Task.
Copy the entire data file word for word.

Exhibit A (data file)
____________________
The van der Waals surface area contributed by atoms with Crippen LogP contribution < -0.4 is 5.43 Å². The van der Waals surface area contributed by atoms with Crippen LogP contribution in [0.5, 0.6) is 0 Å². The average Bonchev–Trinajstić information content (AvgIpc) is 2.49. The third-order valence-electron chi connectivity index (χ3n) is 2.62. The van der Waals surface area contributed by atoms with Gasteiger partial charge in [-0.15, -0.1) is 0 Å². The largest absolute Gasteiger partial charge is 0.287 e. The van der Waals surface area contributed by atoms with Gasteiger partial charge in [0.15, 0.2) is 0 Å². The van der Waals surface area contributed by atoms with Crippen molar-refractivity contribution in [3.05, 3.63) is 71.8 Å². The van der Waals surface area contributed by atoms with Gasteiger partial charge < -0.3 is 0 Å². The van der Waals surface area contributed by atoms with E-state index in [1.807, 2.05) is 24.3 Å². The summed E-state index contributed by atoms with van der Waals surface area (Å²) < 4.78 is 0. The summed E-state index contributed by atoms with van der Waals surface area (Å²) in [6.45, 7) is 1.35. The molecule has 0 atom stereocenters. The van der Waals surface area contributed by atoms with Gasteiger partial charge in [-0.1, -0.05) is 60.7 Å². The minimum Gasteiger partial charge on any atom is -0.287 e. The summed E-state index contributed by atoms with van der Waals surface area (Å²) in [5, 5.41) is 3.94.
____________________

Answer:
The van der Waals surface area contributed by atoms with Crippen LogP contribution < -0.4 is 5.43 Å². The van der Waals surface area contributed by atoms with Crippen LogP contribution in [0.5, 0.6) is 0 Å². The average Bonchev–Trinajstić information content (AvgIpc) is 2.49. The third-order valence-electron chi connectivity index (χ3n) is 2.62. The van der Waals surface area contributed by atoms with Gasteiger partial charge in [-0.15, -0.1) is 0 Å². The largest absolute Gasteiger partial charge is 0.287 e. The van der Waals surface area contributed by atoms with Gasteiger partial charge in [0.15, 0.2) is 0 Å². The van der Waals surface area contributed by atoms with Crippen molar-refractivity contribution in [3.05, 3.63) is 71.8 Å². The van der Waals surface area contributed by atoms with Gasteiger partial charge < -0.3 is 0 Å². The van der Waals surface area contributed by atoms with E-state index in [1.807, 2.05) is 24.3 Å². The summed E-state index contributed by atoms with van der Waals surface area (Å²) < 4.78 is 0. The summed E-state index contributed by atoms with van der Waals surface area (Å²) in [6.45, 7) is 1.35. The molecule has 0 atom stereocenters. The van der Waals surface area contributed by atoms with Gasteiger partial charge in [-0.1, -0.05) is 60.7 Å². The minimum Gasteiger partial charge on any atom is -0.287 e. The summed E-state index contributed by atoms with van der Waals surface area (Å²) in [5, 5.41) is 3.94.